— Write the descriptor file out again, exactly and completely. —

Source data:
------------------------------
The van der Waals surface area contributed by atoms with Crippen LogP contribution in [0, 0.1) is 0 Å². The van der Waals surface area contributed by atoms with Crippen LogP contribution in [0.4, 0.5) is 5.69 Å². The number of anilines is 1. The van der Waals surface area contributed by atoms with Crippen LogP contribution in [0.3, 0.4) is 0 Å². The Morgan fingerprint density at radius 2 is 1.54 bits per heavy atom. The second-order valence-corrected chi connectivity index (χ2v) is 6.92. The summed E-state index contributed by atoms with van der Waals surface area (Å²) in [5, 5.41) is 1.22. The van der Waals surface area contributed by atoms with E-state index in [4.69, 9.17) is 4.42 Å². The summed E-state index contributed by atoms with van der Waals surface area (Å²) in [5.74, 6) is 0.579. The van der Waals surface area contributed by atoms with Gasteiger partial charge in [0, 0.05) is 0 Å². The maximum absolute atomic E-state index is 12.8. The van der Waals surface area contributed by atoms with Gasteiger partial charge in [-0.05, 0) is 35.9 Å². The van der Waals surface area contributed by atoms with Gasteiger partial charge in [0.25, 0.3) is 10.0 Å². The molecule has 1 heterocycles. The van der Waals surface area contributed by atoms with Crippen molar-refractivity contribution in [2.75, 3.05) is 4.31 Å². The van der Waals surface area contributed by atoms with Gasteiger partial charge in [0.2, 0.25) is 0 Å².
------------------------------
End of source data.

The van der Waals surface area contributed by atoms with Crippen LogP contribution in [0, 0.1) is 0 Å². The van der Waals surface area contributed by atoms with Crippen LogP contribution in [0.4, 0.5) is 5.69 Å². The number of anilines is 1. The van der Waals surface area contributed by atoms with Crippen LogP contribution in [0.3, 0.4) is 0 Å². The Morgan fingerprint density at radius 2 is 1.54 bits per heavy atom. The second-order valence-corrected chi connectivity index (χ2v) is 6.92. The summed E-state index contributed by atoms with van der Waals surface area (Å²) in [5, 5.41) is 1.22. The van der Waals surface area contributed by atoms with E-state index in [4.69, 9.17) is 4.42 Å². The summed E-state index contributed by atoms with van der Waals surface area (Å²) in [5.74, 6) is 0.579. The van der Waals surface area contributed by atoms with Gasteiger partial charge in [0, 0.05) is 0 Å². The maximum absolute atomic E-state index is 12.8. The van der Waals surface area contributed by atoms with Gasteiger partial charge in [-0.05, 0) is 35.9 Å². The van der Waals surface area contributed by atoms with Gasteiger partial charge in [0.25, 0.3) is 10.0 Å². The molecule has 1 heterocycles. The van der Waals surface area contributed by atoms with Crippen molar-refractivity contribution in [2.75, 3.05) is 4.31 Å². The van der Waals surface area contributed by atoms with Gasteiger partial charge in [0.2, 0.25) is 0 Å².